Creative Commons will be hosting a series of NonCommercial study focus groups in February in San Francisco, New York and online. Specifically, they are looking for K-12 educators and/or non-university librarians to participate in the studies. If you are interested, please follow the link below and sign up online:
, or how to expertly maintain the Mac Book I’m using now.
I have not needed a repair man for anything in my home or even a mechanic for my car. If there is a problem, I’m almost guaranteed that someone else has had the same problem and has shared the solution on the web. I look up everything and I’m very successful at finding detailed information about rebuilding a car engine, repairing a bicycle, learning how to play my guitar better, cooking healthy etc. All of this information used to be very difficult to find, and when found it went for a pretty decent price, now it’s mostly free. I feel comfortable saying I have grown ten fold intellectually since 1998, which is when I got my first computer.
I don’t think learning itself has changed, but the way by which we go about learning, and the availability of the information has revolutionized education comprehensively.
(Duplicate of my post on Tarina digiajan unelmista)…
30 years. There was a time, about 15 years ago, when curriculum alignment in our district helped to make sense of what otherwise felt like a random collection of fun craft projects in the elementary school that I worked in. There was even a competition to see who had the most creative bulletin boards. The principal noted it as such on our evalutations. With the curriculum alignment work, we discovered how many teachers across multiple grade levels taught a unit on the metomorphisis of a butterfly - just because it was so cool! That unit, along with others, proved that there was an overwhelming amount of duplication. Add to that the units aligned with seasons of the year because there were such great art projects that went along with them and you get a sense of why kids perhaps were not performing so well in math!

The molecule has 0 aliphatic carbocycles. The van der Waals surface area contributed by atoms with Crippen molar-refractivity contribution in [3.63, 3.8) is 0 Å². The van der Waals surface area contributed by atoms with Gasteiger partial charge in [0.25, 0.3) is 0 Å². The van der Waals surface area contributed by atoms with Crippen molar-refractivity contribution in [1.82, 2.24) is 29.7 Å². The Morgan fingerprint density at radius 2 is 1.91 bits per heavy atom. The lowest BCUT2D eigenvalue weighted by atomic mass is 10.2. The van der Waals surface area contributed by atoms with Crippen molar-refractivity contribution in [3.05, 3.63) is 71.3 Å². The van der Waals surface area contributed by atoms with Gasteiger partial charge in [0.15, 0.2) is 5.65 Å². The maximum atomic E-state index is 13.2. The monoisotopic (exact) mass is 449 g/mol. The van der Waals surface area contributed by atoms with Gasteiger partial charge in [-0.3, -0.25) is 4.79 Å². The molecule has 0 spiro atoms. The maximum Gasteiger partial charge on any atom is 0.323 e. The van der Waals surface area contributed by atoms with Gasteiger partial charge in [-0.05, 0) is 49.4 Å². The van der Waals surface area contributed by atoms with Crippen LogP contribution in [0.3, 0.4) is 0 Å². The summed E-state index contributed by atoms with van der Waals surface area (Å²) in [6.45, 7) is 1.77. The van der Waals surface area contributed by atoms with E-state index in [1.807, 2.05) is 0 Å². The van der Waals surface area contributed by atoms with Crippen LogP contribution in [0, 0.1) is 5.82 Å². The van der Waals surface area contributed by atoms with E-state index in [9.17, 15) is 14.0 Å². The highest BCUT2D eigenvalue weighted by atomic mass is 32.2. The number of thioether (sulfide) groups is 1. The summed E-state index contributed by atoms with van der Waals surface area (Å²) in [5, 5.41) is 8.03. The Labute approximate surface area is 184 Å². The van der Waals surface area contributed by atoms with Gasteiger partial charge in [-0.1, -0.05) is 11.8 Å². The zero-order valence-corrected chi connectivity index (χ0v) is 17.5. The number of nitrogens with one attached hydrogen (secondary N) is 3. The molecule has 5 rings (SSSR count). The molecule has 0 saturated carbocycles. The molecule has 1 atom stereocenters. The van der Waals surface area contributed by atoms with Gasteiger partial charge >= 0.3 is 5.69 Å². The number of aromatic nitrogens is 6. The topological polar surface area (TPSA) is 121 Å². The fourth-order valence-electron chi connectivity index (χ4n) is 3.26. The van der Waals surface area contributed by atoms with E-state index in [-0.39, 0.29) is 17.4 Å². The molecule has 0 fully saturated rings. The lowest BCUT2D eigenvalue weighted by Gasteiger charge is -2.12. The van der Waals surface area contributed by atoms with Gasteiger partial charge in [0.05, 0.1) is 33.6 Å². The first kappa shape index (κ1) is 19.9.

Now, education is facing a new world. A world that speaks of a new sense of urgency needed so our kids stay competitive. Now, we see that complacency may very well lead to deep and lasting loss for the future of our country. "This too shall pass" is no longer a montra that you hear. Instead, social networking sites such as this one are increasing the proof that change is occurring whether we are ready or not! And I am excited to be a part of it even though this next November I will turn 60!…
cting' novels. What good are they if most serfs aren't literate? Those 'codex books' are just too fancy and expensive to catch on. They distract from real learning, about the farm, selling face-to-face, and royal intrigue."
Yet it seems books helped create the discipline of science since detailed experiments could be more accurately recorded, transmitted, and duplicated than oral tradition and manuscripts alone could. 'Search' and 'the web' may be random today, but as they help students find the "social asteroids" about to hit their lives from anywhere in this 'flattening earth', their value will become known.
Eventually ... math problems will be based on the current day's unemployment figures, practice formulas will be based on Nobel prize winners simulations of the human condition, and students will be expected to solve real world problems for peoples somewhere/anywhere in the world in order to get a good grade, and people all over the world will begin merging simulations of their value system and world observations to see what works.... Eventually. But the 'new book' needs to be ubiquitous before the 'new uses' for learning are found. Students won't study politics. They'll play at it, and maybe discover that, perhaps, it shouldn't be like making sausages after all. :) New technology probably will redefine what learning means, as it has through the centuries. "We've not seen anything yet."…